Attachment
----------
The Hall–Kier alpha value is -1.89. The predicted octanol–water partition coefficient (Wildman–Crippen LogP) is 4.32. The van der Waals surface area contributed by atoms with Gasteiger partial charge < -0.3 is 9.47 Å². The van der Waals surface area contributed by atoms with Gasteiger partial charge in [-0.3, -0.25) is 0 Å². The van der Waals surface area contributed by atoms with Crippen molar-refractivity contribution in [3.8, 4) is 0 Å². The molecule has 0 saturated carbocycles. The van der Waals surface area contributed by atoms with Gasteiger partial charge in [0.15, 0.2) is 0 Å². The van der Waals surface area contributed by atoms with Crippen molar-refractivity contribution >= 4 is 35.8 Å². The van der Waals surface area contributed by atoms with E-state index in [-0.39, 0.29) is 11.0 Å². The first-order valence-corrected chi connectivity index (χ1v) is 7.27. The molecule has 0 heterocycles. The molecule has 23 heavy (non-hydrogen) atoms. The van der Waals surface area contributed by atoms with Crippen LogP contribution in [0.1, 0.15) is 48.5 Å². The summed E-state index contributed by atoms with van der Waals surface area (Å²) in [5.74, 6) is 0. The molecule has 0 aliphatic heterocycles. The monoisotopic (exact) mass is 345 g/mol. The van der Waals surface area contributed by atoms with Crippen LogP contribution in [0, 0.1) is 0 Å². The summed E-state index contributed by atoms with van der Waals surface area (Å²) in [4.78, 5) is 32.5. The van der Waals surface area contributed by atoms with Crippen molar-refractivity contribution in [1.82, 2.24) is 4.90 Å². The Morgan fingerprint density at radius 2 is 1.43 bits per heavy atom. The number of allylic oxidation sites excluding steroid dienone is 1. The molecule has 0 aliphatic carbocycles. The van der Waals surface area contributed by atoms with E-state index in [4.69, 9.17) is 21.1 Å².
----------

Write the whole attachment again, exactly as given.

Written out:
The Hall–Kier alpha value is -1.89. The predicted octanol–water partition coefficient (Wildman–Crippen LogP) is 4.32. The van der Waals surface area contributed by atoms with Gasteiger partial charge < -0.3 is 9.47 Å². The van der Waals surface area contributed by atoms with Gasteiger partial charge in [-0.3, -0.25) is 0 Å². The van der Waals surface area contributed by atoms with Crippen molar-refractivity contribution in [3.8, 4) is 0 Å². The molecule has 0 saturated carbocycles. The van der Waals surface area contributed by atoms with Gasteiger partial charge in [0.15, 0.2) is 0 Å². The van der Waals surface area contributed by atoms with Crippen molar-refractivity contribution >= 4 is 35.8 Å². The van der Waals surface area contributed by atoms with E-state index in [-0.39, 0.29) is 11.0 Å². The first-order valence-corrected chi connectivity index (χ1v) is 7.27. The molecule has 0 heterocycles. The molecule has 23 heavy (non-hydrogen) atoms. The van der Waals surface area contributed by atoms with Crippen LogP contribution in [0.1, 0.15) is 48.5 Å². The summed E-state index contributed by atoms with van der Waals surface area (Å²) in [5.74, 6) is 0. The molecule has 0 aliphatic heterocycles. The monoisotopic (exact) mass is 345 g/mol. The van der Waals surface area contributed by atoms with Crippen LogP contribution in [0, 0.1) is 0 Å². The summed E-state index contributed by atoms with van der Waals surface area (Å²) in [4.78, 5) is 32.5. The van der Waals surface area contributed by atoms with Crippen molar-refractivity contribution in [1.82, 2.24) is 4.90 Å². The Morgan fingerprint density at radius 2 is 1.43 bits per heavy atom. The number of allylic oxidation sites excluding steroid dienone is 1. The molecule has 0 aliphatic carbocycles. The van der Waals surface area contributed by atoms with E-state index in [4.69, 9.17) is 21.1 Å².